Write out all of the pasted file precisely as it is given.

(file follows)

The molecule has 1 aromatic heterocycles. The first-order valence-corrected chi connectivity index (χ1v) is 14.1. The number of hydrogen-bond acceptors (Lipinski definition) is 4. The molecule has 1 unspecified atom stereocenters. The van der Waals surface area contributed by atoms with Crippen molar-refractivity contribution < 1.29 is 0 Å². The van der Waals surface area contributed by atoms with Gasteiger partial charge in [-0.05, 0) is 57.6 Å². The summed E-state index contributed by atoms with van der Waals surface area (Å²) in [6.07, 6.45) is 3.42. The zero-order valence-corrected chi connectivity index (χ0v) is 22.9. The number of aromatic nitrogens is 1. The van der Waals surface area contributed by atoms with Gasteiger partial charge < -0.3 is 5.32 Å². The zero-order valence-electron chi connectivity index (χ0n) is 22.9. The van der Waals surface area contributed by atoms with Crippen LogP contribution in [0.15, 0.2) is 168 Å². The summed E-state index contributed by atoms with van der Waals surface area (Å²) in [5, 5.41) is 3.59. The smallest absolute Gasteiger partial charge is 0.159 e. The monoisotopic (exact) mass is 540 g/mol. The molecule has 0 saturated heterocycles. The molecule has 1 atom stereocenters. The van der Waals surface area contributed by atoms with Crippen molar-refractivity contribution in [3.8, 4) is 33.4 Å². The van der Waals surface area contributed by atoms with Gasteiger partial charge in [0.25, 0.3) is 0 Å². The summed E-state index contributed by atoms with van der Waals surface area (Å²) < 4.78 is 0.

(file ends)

The molecule has 1 aromatic heterocycles. The first-order valence-corrected chi connectivity index (χ1v) is 14.1. The number of hydrogen-bond acceptors (Lipinski definition) is 4. The molecule has 1 unspecified atom stereocenters. The van der Waals surface area contributed by atoms with Crippen molar-refractivity contribution < 1.29 is 0 Å². The van der Waals surface area contributed by atoms with Gasteiger partial charge in [-0.05, 0) is 57.6 Å². The summed E-state index contributed by atoms with van der Waals surface area (Å²) in [6.07, 6.45) is 3.42. The zero-order valence-corrected chi connectivity index (χ0v) is 22.9. The number of aromatic nitrogens is 1. The van der Waals surface area contributed by atoms with Gasteiger partial charge < -0.3 is 5.32 Å². The zero-order valence-electron chi connectivity index (χ0n) is 22.9. The van der Waals surface area contributed by atoms with Crippen LogP contribution in [0.15, 0.2) is 168 Å². The summed E-state index contributed by atoms with van der Waals surface area (Å²) in [5, 5.41) is 3.59. The smallest absolute Gasteiger partial charge is 0.159 e. The monoisotopic (exact) mass is 540 g/mol. The molecule has 0 saturated heterocycles. The molecule has 1 atom stereocenters. The van der Waals surface area contributed by atoms with Crippen molar-refractivity contribution in [3.8, 4) is 33.4 Å². The van der Waals surface area contributed by atoms with Gasteiger partial charge in [0.25, 0.3) is 0 Å². The summed E-state index contributed by atoms with van der Waals surface area (Å²) < 4.78 is 0.